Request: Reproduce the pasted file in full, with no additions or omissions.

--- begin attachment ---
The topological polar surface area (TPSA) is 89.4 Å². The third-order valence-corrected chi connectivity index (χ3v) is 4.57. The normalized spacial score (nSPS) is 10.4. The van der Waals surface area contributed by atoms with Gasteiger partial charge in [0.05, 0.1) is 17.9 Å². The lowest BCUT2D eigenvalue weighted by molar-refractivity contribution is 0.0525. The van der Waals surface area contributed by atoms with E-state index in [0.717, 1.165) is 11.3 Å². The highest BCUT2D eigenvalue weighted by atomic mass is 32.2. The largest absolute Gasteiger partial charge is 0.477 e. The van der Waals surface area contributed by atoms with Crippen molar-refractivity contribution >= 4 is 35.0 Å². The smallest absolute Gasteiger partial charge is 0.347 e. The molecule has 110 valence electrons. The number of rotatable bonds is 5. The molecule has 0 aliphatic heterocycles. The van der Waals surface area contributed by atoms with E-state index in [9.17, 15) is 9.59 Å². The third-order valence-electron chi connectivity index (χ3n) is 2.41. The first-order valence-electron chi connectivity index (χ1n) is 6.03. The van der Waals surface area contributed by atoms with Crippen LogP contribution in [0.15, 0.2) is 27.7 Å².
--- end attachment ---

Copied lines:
The topological polar surface area (TPSA) is 89.4 Å². The third-order valence-corrected chi connectivity index (χ3v) is 4.57. The normalized spacial score (nSPS) is 10.4. The van der Waals surface area contributed by atoms with Gasteiger partial charge in [0.05, 0.1) is 17.9 Å². The lowest BCUT2D eigenvalue weighted by molar-refractivity contribution is 0.0525. The van der Waals surface area contributed by atoms with E-state index in [0.717, 1.165) is 11.3 Å². The highest BCUT2D eigenvalue weighted by atomic mass is 32.2. The largest absolute Gasteiger partial charge is 0.477 e. The van der Waals surface area contributed by atoms with Crippen molar-refractivity contribution >= 4 is 35.0 Å². The smallest absolute Gasteiger partial charge is 0.347 e. The molecule has 110 valence electrons. The number of rotatable bonds is 5. The molecule has 0 aliphatic heterocycles. The van der Waals surface area contributed by atoms with E-state index in [9.17, 15) is 9.59 Å². The third-order valence-electron chi connectivity index (χ3n) is 2.41. The first-order valence-electron chi connectivity index (χ1n) is 6.03. The van der Waals surface area contributed by atoms with Crippen LogP contribution in [0.15, 0.2) is 27.7 Å².